It is “self-contradictory, and simply absurd — from a scientific point of view, as much and even more than from the occult aspect of the esoteric knowledge.”

When the high priests of material science, she wrote, “resolve consciousness into a secretion from the grey matter of the brain, and everything else in nature into a mode of motion, we protest against the doctrine as being un-philosophical.”

In a formal yet hilarious experiment he calls “Telephone Telepathy,” Rupert Sheldrake demonstrates that consciousness can indeed fly away on its own from one mind to another.

Continue reading

The Psychic Life

ELECTRIC and magnetic affinities are generated, occult teachers say, whenever there is physical touch, the sound of a voice, or even a meaningful look.

Every action we take carries information about us and the life around us, a kind of psychic body language. We also call them ‘vibes’ – and they can be ‘good’ or ‘bad.’

The invisible transfer of information between persons, animals, trees, bacteria and brain neurons, is still largely a mystery. Even birds and bees do it. The general term today is “psi,” coined from parapsychology, and usually refers to telepathy or other forms of extrasensory perception currently unexplained.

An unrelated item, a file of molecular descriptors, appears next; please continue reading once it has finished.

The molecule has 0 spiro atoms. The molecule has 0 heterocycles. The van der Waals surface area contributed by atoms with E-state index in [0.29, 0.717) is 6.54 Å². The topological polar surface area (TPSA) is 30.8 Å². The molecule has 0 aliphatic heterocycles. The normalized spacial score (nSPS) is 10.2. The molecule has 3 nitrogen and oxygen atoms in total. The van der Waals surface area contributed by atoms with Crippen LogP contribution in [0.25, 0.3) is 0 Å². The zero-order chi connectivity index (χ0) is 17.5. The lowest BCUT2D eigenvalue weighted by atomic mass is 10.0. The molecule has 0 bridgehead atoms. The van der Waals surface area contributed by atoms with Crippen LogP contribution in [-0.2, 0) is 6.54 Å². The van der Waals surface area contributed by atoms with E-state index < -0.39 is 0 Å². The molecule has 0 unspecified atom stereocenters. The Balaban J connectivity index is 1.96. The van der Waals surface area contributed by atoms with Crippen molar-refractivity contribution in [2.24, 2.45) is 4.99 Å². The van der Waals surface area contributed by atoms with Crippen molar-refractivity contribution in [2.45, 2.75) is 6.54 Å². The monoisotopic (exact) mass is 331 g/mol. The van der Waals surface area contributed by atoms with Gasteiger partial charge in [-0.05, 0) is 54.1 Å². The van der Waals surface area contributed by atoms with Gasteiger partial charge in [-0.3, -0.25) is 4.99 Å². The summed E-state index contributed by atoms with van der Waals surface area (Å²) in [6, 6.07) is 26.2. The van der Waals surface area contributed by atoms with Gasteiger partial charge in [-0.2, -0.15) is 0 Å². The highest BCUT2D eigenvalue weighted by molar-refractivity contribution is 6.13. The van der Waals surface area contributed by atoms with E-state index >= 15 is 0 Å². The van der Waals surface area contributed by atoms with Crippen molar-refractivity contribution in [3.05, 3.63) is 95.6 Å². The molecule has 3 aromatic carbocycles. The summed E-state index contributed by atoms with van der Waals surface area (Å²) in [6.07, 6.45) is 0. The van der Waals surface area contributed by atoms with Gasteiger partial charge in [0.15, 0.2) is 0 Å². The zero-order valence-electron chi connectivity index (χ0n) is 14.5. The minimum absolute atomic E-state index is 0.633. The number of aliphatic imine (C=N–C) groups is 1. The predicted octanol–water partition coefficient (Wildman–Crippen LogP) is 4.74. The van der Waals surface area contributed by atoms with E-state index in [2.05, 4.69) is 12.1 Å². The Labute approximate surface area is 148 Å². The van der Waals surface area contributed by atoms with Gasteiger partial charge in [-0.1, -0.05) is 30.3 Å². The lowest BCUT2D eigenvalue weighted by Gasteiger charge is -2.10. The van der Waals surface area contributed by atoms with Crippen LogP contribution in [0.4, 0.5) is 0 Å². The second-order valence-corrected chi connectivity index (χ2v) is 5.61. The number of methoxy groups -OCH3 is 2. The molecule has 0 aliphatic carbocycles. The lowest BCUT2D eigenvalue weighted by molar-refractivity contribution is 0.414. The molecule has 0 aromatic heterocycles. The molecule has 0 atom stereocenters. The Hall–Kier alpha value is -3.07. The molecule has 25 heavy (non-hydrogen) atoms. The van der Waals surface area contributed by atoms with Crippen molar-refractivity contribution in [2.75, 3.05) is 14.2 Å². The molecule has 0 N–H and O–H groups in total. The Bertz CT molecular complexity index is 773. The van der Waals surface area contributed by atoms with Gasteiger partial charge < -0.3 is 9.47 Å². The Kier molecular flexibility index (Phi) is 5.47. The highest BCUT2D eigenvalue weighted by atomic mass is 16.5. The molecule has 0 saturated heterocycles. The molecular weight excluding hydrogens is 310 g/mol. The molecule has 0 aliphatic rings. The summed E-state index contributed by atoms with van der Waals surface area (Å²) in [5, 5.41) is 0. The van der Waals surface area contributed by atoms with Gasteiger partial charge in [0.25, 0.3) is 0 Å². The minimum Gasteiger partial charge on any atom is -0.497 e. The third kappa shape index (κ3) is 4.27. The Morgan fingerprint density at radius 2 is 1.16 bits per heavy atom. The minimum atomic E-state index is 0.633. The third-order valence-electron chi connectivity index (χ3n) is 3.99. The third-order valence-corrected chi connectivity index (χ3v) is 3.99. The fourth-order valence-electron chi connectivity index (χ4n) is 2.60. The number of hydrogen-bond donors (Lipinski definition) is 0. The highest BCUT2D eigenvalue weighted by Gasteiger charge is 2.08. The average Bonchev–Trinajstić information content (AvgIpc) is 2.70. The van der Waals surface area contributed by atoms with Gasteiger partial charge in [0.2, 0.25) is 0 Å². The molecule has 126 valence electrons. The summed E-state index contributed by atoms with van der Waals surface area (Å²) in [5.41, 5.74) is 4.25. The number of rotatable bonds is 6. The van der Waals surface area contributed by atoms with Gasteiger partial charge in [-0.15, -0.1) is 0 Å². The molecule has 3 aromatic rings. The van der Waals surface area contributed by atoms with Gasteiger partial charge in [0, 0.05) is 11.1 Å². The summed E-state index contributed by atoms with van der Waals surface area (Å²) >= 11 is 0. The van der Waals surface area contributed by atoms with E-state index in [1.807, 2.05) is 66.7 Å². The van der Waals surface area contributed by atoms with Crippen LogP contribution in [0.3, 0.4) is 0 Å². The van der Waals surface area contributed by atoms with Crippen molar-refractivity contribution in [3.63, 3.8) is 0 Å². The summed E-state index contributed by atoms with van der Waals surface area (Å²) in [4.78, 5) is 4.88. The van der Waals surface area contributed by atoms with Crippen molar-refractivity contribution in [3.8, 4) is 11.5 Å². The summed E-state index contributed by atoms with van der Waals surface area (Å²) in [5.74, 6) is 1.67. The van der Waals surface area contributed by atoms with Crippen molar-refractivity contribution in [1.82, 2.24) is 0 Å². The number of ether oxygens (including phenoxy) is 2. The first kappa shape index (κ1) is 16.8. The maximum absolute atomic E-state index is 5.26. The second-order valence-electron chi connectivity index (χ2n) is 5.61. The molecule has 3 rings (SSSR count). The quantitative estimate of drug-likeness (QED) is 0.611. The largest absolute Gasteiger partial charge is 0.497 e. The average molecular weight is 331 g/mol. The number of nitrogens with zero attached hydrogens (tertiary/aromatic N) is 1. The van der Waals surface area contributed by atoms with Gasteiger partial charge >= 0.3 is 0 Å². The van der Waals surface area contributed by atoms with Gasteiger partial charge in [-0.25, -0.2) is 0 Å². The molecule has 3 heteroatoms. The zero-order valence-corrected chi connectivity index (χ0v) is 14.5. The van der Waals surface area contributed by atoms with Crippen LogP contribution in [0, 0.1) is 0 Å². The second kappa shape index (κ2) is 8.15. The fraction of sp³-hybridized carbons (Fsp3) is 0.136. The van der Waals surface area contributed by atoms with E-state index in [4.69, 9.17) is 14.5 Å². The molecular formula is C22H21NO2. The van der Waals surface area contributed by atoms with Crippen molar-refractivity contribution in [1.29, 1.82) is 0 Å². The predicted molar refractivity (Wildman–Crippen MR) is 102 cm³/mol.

Mme. Blavatsky with her Adept Teachers authorized Three  Objects for the Theosophical Society, which included study of  this mysterious phenomena.

The First Object of the Society was “to form the nucleus of a Universal Brotherhood of Humanity,” and the Second “the study of Aryan and other Scriptures, of the World’s religion and sciences etc.,” and these are preserved by almost all Theosophical groups.

The original Third Object was also stated clearly by H. P. Blavatsky in The Key to Theosophy, Section 3, published in 1889, and reads: